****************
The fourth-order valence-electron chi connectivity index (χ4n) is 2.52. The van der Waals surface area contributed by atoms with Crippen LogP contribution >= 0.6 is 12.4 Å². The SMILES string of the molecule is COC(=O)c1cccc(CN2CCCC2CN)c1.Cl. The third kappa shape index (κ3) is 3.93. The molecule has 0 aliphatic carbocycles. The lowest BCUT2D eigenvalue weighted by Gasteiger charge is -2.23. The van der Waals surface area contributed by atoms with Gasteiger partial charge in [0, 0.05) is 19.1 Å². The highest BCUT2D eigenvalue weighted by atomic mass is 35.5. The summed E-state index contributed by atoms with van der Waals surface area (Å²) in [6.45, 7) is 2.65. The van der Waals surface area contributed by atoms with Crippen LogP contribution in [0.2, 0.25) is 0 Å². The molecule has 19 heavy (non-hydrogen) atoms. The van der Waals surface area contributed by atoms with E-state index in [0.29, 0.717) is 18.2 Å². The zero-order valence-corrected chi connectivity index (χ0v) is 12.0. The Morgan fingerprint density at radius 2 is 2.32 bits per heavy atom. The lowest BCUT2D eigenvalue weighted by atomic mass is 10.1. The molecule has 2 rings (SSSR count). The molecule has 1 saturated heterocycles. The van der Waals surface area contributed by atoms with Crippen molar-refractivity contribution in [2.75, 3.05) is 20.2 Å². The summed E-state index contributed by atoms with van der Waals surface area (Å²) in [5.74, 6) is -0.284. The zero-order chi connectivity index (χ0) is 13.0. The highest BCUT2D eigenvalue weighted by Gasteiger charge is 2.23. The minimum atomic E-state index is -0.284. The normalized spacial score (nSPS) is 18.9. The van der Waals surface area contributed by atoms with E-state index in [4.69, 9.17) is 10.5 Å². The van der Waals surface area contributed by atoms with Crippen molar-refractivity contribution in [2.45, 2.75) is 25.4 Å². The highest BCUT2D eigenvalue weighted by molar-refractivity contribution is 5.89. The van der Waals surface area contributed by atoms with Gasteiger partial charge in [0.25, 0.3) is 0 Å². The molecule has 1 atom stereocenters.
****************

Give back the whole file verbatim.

The fourth-order valence-electron chi connectivity index (χ4n) is 2.52. The van der Waals surface area contributed by atoms with Crippen LogP contribution >= 0.6 is 12.4 Å². The SMILES string of the molecule is COC(=O)c1cccc(CN2CCCC2CN)c1.Cl. The third kappa shape index (κ3) is 3.93. The molecule has 0 aliphatic carbocycles. The lowest BCUT2D eigenvalue weighted by Gasteiger charge is -2.23. The van der Waals surface area contributed by atoms with Gasteiger partial charge in [0, 0.05) is 19.1 Å². The highest BCUT2D eigenvalue weighted by atomic mass is 35.5. The summed E-state index contributed by atoms with van der Waals surface area (Å²) in [6.45, 7) is 2.65. The van der Waals surface area contributed by atoms with Crippen LogP contribution in [0.2, 0.25) is 0 Å². The molecule has 19 heavy (non-hydrogen) atoms. The van der Waals surface area contributed by atoms with E-state index in [0.29, 0.717) is 18.2 Å². The zero-order valence-corrected chi connectivity index (χ0v) is 12.0. The Morgan fingerprint density at radius 2 is 2.32 bits per heavy atom. The lowest BCUT2D eigenvalue weighted by atomic mass is 10.1. The molecule has 2 rings (SSSR count). The molecule has 1 saturated heterocycles. The van der Waals surface area contributed by atoms with Crippen molar-refractivity contribution in [2.75, 3.05) is 20.2 Å². The summed E-state index contributed by atoms with van der Waals surface area (Å²) in [5.74, 6) is -0.284. The zero-order chi connectivity index (χ0) is 13.0. The highest BCUT2D eigenvalue weighted by Gasteiger charge is 2.23. The minimum atomic E-state index is -0.284. The normalized spacial score (nSPS) is 18.9. The van der Waals surface area contributed by atoms with E-state index in [4.69, 9.17) is 10.5 Å². The van der Waals surface area contributed by atoms with Crippen molar-refractivity contribution in [2.45, 2.75) is 25.4 Å². The highest BCUT2D eigenvalue weighted by molar-refractivity contribution is 5.89. The van der Waals surface area contributed by atoms with Gasteiger partial charge in [0.25, 0.3) is 0 Å². The molecule has 1 atom stereocenters.